During the MRI scan, the internal part of the magnet produces repetitive tapping, thumping and other noises. In some cases, a contrast material, typically gadolinium, will be injected through an intravenous (IV) line into a vein in the patient’s hand or arm. The contrast material enhances certain details.
An MRI can last anywhere from 15 minutes to more than an hour. The patient must hold still the entire time because movement can blur the resulting images.
During a functional MRI, patients often are asked to perform a number of small tasks — such as tapping a thumb against their fingers or answering simple questions. This helps pinpoint the portions of the brain that control these actions.
If the patient hasn’t been sedated, they can resume their usual activities immediately after the scan.
MRI results may take a few days to come back, but this varies from facility to facility. The doctor or the MRI technologist will inform the patient about how long they should expect to wait and what they might need to think about in terms of potential results.
A radiologist will look at and interpret the MRI scans. He or she will then write up and send a radiology report detailing the results to the doctor, who will then share the main findings of the MRI with the patient and talk about their next steps.
It may be difficult to make sense of the MRI without some advanced medical knowledge. A doctor or radiologist can answer any questions the patient may have.
A typical radiology report includes a number of sections (exam type, clinical history, etc.), one of which is the radiologist’s findings of each of the areas in the body that were scanned in the MRI. Each area is classified as normal, abnormal, or potentially abnormal.
In the impression section, the most important part of the report, the radiologist combines a patient’s medical history with the findings of the MRI and reason for the test and gives a diagnosis based on these factors. If there isn’t enough information for a specific diagnosis, the radiologist lists possible diagnoses (differential diagnoses) that may fit the situation.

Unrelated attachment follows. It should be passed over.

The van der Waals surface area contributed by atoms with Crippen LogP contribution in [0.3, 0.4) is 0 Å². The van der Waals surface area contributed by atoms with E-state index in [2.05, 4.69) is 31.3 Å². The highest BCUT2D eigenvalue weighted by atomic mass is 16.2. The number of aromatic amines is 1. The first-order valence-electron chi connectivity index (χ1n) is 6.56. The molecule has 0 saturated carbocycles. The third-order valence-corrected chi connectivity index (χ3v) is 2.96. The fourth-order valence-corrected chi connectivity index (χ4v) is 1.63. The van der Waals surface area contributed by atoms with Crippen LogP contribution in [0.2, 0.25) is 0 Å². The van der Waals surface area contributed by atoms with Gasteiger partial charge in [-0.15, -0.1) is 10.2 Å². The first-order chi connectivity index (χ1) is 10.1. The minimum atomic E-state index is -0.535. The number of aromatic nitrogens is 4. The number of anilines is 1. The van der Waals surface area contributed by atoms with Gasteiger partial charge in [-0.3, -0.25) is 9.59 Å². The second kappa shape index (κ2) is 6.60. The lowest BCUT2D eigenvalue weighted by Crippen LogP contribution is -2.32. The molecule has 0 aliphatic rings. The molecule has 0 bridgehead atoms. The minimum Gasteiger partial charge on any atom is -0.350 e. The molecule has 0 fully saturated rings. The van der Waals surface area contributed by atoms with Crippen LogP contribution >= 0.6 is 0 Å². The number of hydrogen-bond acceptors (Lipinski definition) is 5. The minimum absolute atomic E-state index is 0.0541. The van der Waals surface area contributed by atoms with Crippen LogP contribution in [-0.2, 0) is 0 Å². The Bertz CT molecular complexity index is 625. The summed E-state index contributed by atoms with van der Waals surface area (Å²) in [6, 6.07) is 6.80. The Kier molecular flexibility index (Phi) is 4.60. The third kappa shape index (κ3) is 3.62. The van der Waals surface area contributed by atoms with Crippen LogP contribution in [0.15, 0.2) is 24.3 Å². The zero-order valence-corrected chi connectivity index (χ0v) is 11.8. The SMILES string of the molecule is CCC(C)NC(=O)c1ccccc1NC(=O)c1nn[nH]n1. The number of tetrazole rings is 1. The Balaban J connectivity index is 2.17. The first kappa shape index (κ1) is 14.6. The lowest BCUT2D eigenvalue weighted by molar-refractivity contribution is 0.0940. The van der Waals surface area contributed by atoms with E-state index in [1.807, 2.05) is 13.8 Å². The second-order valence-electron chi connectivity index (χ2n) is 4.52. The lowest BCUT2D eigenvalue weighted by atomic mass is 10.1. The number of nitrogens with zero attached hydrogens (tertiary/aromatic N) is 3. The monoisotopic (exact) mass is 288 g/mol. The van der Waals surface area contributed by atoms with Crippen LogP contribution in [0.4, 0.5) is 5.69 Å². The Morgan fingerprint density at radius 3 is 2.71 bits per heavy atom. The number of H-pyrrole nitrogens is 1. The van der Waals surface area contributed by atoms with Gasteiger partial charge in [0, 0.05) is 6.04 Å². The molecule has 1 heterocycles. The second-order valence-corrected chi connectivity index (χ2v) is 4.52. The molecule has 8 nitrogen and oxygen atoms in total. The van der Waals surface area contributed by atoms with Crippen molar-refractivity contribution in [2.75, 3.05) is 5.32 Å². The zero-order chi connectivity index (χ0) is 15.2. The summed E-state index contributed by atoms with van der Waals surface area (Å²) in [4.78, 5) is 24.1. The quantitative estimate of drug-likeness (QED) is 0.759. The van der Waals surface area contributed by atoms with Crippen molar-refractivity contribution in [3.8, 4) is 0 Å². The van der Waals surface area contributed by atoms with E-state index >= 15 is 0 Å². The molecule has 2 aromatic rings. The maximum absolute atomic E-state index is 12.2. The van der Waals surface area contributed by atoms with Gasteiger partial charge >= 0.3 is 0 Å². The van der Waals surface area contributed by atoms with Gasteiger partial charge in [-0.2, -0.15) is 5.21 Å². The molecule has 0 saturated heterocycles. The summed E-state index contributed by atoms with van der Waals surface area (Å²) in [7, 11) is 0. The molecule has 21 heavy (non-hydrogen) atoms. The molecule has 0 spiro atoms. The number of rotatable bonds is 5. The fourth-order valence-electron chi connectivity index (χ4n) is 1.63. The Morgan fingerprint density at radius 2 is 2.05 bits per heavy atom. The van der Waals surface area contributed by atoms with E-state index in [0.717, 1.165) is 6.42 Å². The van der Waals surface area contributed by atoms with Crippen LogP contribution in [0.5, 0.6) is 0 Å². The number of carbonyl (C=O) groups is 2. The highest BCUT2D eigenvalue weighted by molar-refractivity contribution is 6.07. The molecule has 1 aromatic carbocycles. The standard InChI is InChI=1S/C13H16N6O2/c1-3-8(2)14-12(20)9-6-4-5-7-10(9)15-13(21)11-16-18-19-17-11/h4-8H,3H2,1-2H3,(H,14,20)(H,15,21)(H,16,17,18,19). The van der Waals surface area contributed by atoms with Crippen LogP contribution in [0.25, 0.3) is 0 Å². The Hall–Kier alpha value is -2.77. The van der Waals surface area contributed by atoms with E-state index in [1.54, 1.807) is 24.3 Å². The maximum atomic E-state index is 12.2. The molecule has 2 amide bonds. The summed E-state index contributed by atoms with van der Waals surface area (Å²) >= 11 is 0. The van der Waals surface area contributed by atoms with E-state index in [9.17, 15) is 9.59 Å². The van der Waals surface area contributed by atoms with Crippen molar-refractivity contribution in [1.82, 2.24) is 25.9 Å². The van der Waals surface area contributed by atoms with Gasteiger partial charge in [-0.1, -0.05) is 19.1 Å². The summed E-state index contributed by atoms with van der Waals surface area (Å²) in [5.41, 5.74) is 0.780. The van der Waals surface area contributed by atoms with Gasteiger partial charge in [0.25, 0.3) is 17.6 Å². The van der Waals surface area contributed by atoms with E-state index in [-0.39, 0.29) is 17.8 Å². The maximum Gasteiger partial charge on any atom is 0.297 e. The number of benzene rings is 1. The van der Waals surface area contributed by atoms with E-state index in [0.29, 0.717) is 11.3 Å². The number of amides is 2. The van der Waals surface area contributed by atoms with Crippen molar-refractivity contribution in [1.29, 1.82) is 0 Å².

Patients may need to follow-up with their doctor if the MRI results are not normal.
If there is an abnormal or potentially abnormal finding, depending on the circumstances, the radiologist may recommend steps such as:
- Additional imaging, such as a repeat MRI, a CT scan, ultrasound, X-ray, or nuclear medicine imaging, such as positron-emission tomography (PET)
- Comparing the MRI finding with lab results and/or the patient’s symptoms
- Comparing the MRI to past imaging scans, if possible
Inconclusive: If the MRI didn’t find what the doctor was looking for, the patient will probably have a repeat MRI scan that uses different views or with a special imaging technique, such as a magnetic resonance angiography (MRA) to look at the patient’s blood vessels, an fMRI, or MRI with contrast to look more in-depth for what the doctor is trying to find. Patients may also have one of the imaging tests mentioned above instead of or in addition to MRI.
A potentially abnormal finding on the MRI may also warrant a follow-up MRI to see if the area has changed. In either of these situations, the doctor may schedule these as soon as possible.
In cases where an MRI helped to diagnose a specific medical condition, a doctor will talk to the patient about a treatment plan. The patient may also have another MRI (or more than one) so that the doctor can monitor the abnormality for changes and see if the treatment is working. This may be scheduled for a later time.
MRI results aren’t easy to decipher for an average patient and it is best to have a doctor and radiologist explain the findings to ascertain the best course of action going forward.